The list of twenty-four Yaksa-Yaksi pairs was finalized in about eight-ninth century A. D. as found in Kahavali, Tiloyapannatti (4.934-39), and Pravacanasaroddhara (375-78) while their independent iconographic forms were standarized in c.11th - 12th century A. D. as mentioned in the Nirvankalika, the Trisastisalakapurusacaritra, the Pratisthasara-samgraha, Pratisthasaroddhara, the Pratisthatilaka and acaradinakara and a number of other texts. However, we find much difference between Svetambara and Digambara traditions as to the names and iconographic features of Yaksas and Yaksis. The names and the iconographic features of the majority of the Yaksas and Yaksis bear the influence of the Brahminical and Buddhist gods and goddesses. The Jainas seem to have adopted either the names or the distinct iconographic features, sometimes both, in such cases two.
The original Agamas do not mention about the Jina idol and idol worship, even then for last 2500 years Jains have constructed thousands of excellent temples at tremendous cost and have installed idols to respect the Tithankars. Therefore the idea of idol and idol worship, even that of the Jinas, was anathema to the very spirit and words of the Jinas. But now by erecting and worshipping Yaksas and Yaksinis, and asking for materialistic gains from them, Jains are distracted from spiritual path and digging their own graveyard to false belief (Mithyatva). Jain's aim is to be free from materialistic attachment.
For a moment even if we look at the materialistic gain by their worship then everybody who worships should get it but that does not happen. Therefore, one lives in mithyatva. One should not forget that if at all materialistic gain is attained then that is from maturation of one's own shubh (good karmas). Somadeva might have felt that these sasana-devatas may replace ratherr than being complementary to the Jinas as the object of worship cautioned; anyone who worship them equal to Jina is heading downwards. Asadhara declares that a person with true insight would never worship Yaksas even when beset with great calamities. Because Jains believe that our calamities are our own doing and we should bare down such calamities with calmness to stop the whirlpool of reaction which would do nothing but will bring more calamities. In conclusion in Jainism, the guidlines are set which tell us what is right and wrong, but it is upto every individual to decide which idles to bow down (worship) to and which ones we should just admire.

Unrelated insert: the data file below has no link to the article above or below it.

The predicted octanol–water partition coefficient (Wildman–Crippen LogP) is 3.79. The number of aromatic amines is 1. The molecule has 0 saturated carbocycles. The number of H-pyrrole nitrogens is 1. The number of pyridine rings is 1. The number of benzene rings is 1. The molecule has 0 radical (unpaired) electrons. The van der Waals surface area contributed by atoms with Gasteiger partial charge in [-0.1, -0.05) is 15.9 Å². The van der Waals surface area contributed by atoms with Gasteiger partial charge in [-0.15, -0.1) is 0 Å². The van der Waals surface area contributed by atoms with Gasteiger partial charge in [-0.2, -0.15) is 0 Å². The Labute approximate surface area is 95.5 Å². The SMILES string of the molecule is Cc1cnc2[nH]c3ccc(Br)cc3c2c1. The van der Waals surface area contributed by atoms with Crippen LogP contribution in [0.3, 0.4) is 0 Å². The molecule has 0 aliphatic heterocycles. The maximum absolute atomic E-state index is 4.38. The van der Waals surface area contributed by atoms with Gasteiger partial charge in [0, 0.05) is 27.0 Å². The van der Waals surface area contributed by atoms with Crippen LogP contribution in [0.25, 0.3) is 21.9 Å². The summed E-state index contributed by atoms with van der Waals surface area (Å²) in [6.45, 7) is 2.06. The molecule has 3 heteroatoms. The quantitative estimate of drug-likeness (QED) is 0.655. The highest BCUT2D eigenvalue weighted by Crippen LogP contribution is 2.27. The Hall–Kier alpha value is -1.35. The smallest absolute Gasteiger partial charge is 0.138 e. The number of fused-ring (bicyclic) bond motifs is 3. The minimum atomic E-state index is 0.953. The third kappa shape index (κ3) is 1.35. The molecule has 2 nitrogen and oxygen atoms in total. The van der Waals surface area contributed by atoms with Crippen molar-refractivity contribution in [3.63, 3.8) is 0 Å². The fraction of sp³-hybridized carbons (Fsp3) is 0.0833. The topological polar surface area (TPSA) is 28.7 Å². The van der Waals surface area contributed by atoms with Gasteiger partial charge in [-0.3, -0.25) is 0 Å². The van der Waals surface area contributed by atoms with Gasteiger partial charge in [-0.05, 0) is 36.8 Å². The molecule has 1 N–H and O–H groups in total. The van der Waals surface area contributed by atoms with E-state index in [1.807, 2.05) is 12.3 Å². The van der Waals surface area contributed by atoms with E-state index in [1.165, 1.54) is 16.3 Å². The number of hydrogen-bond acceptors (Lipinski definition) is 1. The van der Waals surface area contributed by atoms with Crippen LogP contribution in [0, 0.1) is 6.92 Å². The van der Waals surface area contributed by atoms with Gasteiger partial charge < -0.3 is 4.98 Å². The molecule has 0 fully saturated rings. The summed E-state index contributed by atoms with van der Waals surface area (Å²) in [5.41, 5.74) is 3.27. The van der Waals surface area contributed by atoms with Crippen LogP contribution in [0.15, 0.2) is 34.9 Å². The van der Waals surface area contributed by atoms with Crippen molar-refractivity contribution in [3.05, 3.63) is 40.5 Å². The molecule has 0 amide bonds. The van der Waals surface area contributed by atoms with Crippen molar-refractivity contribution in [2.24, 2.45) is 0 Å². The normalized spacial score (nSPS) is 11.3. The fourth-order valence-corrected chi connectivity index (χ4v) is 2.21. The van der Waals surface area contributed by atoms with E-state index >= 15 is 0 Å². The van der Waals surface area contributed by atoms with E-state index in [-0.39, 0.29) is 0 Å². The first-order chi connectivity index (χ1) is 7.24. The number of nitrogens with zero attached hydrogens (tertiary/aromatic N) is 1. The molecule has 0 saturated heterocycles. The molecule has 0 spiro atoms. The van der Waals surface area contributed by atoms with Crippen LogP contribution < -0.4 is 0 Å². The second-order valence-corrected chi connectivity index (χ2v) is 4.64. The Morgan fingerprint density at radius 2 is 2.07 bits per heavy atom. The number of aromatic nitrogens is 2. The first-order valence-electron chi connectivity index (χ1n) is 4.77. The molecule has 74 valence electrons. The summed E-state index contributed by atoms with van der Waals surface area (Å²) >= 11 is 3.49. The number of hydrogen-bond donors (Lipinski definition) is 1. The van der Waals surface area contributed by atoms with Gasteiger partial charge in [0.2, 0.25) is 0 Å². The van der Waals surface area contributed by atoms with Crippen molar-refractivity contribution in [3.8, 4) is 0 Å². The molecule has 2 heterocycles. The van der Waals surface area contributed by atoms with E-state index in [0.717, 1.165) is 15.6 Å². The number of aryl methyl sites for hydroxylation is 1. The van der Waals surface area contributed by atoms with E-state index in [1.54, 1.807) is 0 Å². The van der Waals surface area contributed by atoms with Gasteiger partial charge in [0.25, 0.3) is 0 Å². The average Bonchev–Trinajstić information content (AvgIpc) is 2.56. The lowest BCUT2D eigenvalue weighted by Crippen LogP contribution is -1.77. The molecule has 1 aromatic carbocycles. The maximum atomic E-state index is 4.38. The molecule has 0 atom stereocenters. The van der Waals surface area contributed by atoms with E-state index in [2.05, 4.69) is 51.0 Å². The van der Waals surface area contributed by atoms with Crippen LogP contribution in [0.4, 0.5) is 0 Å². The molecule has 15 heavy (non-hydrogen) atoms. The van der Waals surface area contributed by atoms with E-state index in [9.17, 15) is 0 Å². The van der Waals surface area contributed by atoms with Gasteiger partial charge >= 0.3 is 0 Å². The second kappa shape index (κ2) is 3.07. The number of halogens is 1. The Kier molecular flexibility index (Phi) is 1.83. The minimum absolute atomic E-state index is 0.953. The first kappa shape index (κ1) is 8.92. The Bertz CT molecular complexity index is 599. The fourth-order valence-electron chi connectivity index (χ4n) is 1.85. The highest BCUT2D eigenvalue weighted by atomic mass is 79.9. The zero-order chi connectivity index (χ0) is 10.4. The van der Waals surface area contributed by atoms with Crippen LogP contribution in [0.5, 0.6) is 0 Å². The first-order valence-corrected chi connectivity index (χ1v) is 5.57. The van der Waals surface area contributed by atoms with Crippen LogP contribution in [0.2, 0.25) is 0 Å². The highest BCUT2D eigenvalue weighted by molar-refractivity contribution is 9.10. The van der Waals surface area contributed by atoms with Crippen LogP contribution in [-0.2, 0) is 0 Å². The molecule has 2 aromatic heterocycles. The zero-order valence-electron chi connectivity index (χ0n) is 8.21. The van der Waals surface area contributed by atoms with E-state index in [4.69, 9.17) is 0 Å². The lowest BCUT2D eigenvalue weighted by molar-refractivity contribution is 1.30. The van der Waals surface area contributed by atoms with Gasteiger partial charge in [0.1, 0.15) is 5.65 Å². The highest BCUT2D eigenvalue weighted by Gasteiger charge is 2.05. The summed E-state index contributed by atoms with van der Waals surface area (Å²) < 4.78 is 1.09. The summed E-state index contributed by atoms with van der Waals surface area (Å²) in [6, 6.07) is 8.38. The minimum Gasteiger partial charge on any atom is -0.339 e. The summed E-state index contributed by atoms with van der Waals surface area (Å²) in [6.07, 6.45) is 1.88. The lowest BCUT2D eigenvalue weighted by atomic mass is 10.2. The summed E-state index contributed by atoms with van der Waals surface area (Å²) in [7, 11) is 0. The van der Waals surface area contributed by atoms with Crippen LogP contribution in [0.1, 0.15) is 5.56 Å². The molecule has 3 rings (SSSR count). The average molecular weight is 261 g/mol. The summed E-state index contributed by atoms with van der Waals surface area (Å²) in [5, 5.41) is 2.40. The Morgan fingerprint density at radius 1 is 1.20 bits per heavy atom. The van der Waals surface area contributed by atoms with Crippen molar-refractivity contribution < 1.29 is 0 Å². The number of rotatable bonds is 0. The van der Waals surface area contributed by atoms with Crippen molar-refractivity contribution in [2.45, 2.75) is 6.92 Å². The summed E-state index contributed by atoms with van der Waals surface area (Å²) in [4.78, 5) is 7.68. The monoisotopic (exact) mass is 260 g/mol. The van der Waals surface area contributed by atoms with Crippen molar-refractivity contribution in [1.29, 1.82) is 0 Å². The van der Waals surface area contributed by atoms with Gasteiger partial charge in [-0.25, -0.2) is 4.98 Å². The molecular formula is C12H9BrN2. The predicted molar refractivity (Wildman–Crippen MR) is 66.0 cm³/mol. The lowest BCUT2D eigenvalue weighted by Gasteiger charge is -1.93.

She is the dedicated attendant deity of lord Adinath (Rishabhadev). She is also called by another name i.e. Apratichakra. The color of this goddess is golden. Her Vehicle is the eagle. She has eight arms. In her four right hands she holds the blessing mudra, arrow, rope and wheel. In her four left hands she holds the rein, the bow, the protective weapon of Indra and the wheel.
She is the dedicated deity of Lord Neminath the 22nd Tirthankara. She is also called Ambai Amba and Amra Kushmandini. Her color is golden and the lion is her vehicle. She has four arms. In her two right hands she carries a mango and in the other a branch of a mango tree. In her one left hand she carries a rein and in the other she hasher two sons.
She is the dedicated deity of Lord Parshvanath, the 23rd Tirthankara. Her color is golden and her vehicle is the snake with a cock's head. She has four arms and her two right hands hold a lotus and a rosary. The two left hands hold a fruit and a rein.
Saraswati, the goddess of knowledge, is considered to be the source of all learning. This divine energy is the source of spiritual light, remover of all ignorance and promoter of all knowledge. She is respected and adored by all faiths, worldly persons and saints. She has four arms, one holding a book, the other a rosary and two hands holding a musical instrument Veena. Her seat is a lotus and the peacock is her vehicle representing equanimity in prosperity. In some places it is mentioned that the swan is her vehicle.
Goddess Lakshmi represents wealth. People worship her as the goddess of wealth, power, money etc. In the upper two hands, she is holding a lotus with an elephant, in the lower right hand a rosary and in the lower left hand a pot.
Shri Manibhadra is originally a yaksha, worshipped by Indian masses from very old times and his introduction in Jainworship is only a later adaptation. It is an image of six armed yaksha with an elephant as his vehicle.
This deity is worshipped for protection and for driving away the evil influence created by lower types of negative energy. His arrow indicates penetration of evil forces. The bow gives forceful momentum to the arrow. His symbol is the bell that resounds to create auspicious sounds in the atmosphere. Sometimes people who are not aware of the facts call him by mistake Ghantakarna Mahavira that creates confusion between Lord Mahavira and Ghantakarna Veer. He is not connected to Lord Mahavir in any way.
This is the tutelary deity of Bhairava. This deity is usually found near the entrance of the temple. People from far and near, visit the shrine and make offerings to the deity on fulfillment of their material desires. It is the positive force around the temple.
This deity is in the shape of a mountain. It is the natural positive energy of the mountain Sametshikharji. This energy inspires and guides the believer and the traveler.
Reference: Pramodaben Chitrabhanu